Sunday night after dinner, Del supervised the packing of the coffin boxes that Norma had shamelessly begged from Siam Sam the vanda man. Willie had brought packing material, so we thought we were in pretty good shape. We put the big vandas in the box with lots of shredded paper, more plants, more packing material, more plants... Willie asked if anyone wanted a vanda sandwich to accompany the wine. We closed the last suitcase, Keith taped the last box, and we struggled back to our rooms wondering what the maid would think with all the shredded bits of paper on the floor.

We all arrived back in Phoenix safely with plants for the Gardener's World Garden Party. Mission accomplished!

Big thanks go to OSA members Del Pace and Dennis Olivas for their assistance. Among the many kindnesses they extended to the "plant hunters from Arizona," Del also served as our plant-packing advisor, and Dennis treated us to the finest Chinese meal we've ever eaten.

Norma Kafer

Special thanks to the following growers for giving OSA significant price reductions on plants for sale at Gardener's World Garden Party

Bill Bergstrom, John Oka

OSA COMMUNITY SERVICE REPORT

by Wilella Stimmell, CSP Coordinator

On February 26, OSA participated in the Second Youth Gardening Conference - "Get Growing" Track - which was held at The Farm Institute at South Mountain, in Phoenix. Ann Cherny, Jane Heckel, Norma Kafer, Julie Rathbun, Lou Remeikis, and I presented four programs for 70 educators who had come to the conference to learn some tips on how to inspire children to WANT to grow plants. It was very simple to slightly alter the programs we usually present for school children. As we do in our school programs, we began each "rotation" (program) with brief comments about the beautiful, blooming display plants that we had placed on a table. When we began assisting the "students" with the repotting of their phal seedlings, a funny thing happened! They had every bit as much fun working with the plants as children have! They readily saw how much their students would enjoy such a hands-on program. Our programs are designed to stimulate an interest in growing orchids, but the mini-greenhouses we fashion out of empty milk or water jugs can be utilized for any other newly repotted seedlings. The use of recycled items appealed to the educators.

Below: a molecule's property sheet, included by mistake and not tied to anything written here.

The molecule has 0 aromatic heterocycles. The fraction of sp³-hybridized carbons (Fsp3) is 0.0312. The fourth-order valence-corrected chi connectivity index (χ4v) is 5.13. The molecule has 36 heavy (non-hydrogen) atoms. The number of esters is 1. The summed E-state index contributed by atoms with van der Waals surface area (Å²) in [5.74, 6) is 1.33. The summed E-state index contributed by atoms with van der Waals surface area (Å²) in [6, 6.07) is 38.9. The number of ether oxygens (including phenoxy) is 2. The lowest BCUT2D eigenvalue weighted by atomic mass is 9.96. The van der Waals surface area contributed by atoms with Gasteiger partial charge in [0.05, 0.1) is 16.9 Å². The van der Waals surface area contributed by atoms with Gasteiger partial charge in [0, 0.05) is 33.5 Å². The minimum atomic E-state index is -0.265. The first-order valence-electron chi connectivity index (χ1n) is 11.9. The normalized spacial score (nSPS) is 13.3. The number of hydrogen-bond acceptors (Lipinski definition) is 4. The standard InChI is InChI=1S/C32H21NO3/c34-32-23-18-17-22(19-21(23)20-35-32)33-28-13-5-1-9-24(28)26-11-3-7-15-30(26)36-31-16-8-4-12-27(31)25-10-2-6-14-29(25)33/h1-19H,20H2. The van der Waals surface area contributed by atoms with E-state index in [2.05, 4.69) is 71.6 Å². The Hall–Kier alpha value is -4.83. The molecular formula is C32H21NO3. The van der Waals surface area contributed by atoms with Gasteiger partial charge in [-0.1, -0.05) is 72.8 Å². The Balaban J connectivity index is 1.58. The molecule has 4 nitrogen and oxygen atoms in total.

After our program presentations, we received the following e-mail message from Leslie Honaker, Conference Coordinator: "THANK YOU! I know people were thrilled at what you offered, and I know some of your 'kernels' of knowledge will be passed on to other schools." ( Participants from Califomia, Colorado, New Mexico, and Arizona attended our programs. One teacher from the Yuma area said that she couldn't wait to get home and contact the Plant Inspection Station. She said she knew that artificial lights are routinely confiscated at the station and that they would be "perfect" to use in her classroom. We gave her a culture sheet on how to grow plants under artificial lights.)

When we bring blooming orchids to schools, it is often the first time students have ever seen orchids. However, many students have no doubt heard about the destruction of rain forests and the need for conservation. It seems logical that conservation and preservation will never be of REAL concern to anyone unless he/she has had some meaningful contact with something that is (or used to be) found in rain forests. Our school programs are designed not only to bring joy and attention to the students, but also to connect in the minds of the students, their personal experience with potting a seedling, the memory of beautiful blooming plants, and the subjects of conservation and preservation.

On March 9, we presented three programs at Morristown Elementary School, in Morristown, for the entire student body of 97 students - pre-school through 8th grades. Nancy Burnett, Norma Kafer, Keith Mead, Julie Rathbun, Lou Remeikis, Peggy Stejskal, and I thoroughly enjoyed working with the enthusiastic students. We worked with the children in the school's cafeteria, where there was a handy water supply. After the first group returned to their classrooms with their freshly repotted seedlings and greenhouses in hand, the lead teacher stood outside the cafeteria and rang a brass hand bell to signal the beginning of the next period. At the sound of the bell, the second group of children RACED with their empty milk jugs in hand, to the cafeteria. In this group of students there was a familiar face! It was OSA member, Niki Hamilton, who proudly wore her OSA name badge and smiled from ear to ear. Niki and her classmates had made a banner for us:

"Thank You Orchid Society of Arizona, Inc. For Coming to Our School!"